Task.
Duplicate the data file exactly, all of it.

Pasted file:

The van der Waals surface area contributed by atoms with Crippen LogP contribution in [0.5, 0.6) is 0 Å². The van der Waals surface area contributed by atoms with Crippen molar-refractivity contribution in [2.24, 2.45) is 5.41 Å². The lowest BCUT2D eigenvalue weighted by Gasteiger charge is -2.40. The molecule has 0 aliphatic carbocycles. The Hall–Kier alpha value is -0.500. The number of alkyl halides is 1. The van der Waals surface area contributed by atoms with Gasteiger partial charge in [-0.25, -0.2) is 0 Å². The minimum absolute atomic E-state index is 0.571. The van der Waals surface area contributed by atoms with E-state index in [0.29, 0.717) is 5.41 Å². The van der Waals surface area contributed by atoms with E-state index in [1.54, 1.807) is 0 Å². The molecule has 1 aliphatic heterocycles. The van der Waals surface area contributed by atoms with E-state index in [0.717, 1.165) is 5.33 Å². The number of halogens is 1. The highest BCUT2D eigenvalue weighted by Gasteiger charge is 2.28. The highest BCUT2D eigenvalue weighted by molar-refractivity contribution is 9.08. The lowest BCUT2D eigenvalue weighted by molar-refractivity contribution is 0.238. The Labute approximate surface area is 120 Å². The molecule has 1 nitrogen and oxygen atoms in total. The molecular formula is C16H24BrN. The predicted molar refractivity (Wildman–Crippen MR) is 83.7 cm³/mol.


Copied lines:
The van der Waals surface area contributed by atoms with Crippen LogP contribution in [0.5, 0.6) is 0 Å². The van der Waals surface area contributed by atoms with Crippen molar-refractivity contribution in [2.24, 2.45) is 5.41 Å². The lowest BCUT2D eigenvalue weighted by Gasteiger charge is -2.40. The molecule has 0 aliphatic carbocycles. The Hall–Kier alpha value is -0.500. The number of alkyl halides is 1. The van der Waals surface area contributed by atoms with Gasteiger partial charge in [-0.25, -0.2) is 0 Å². The minimum absolute atomic E-state index is 0.571. The van der Waals surface area contributed by atoms with E-state index in [0.29, 0.717) is 5.41 Å². The van der Waals surface area contributed by atoms with E-state index in [1.54, 1.807) is 0 Å². The molecule has 1 aliphatic heterocycles. The van der Waals surface area contributed by atoms with E-state index in [0.717, 1.165) is 5.33 Å². The number of halogens is 1. The highest BCUT2D eigenvalue weighted by Gasteiger charge is 2.28. The highest BCUT2D eigenvalue weighted by molar-refractivity contribution is 9.08. The lowest BCUT2D eigenvalue weighted by molar-refractivity contribution is 0.238. The Labute approximate surface area is 120 Å². The molecule has 1 nitrogen and oxygen atoms in total. The molecular formula is C16H24BrN. The predicted molar refractivity (Wildman–Crippen MR) is 83.7 cm³/mol.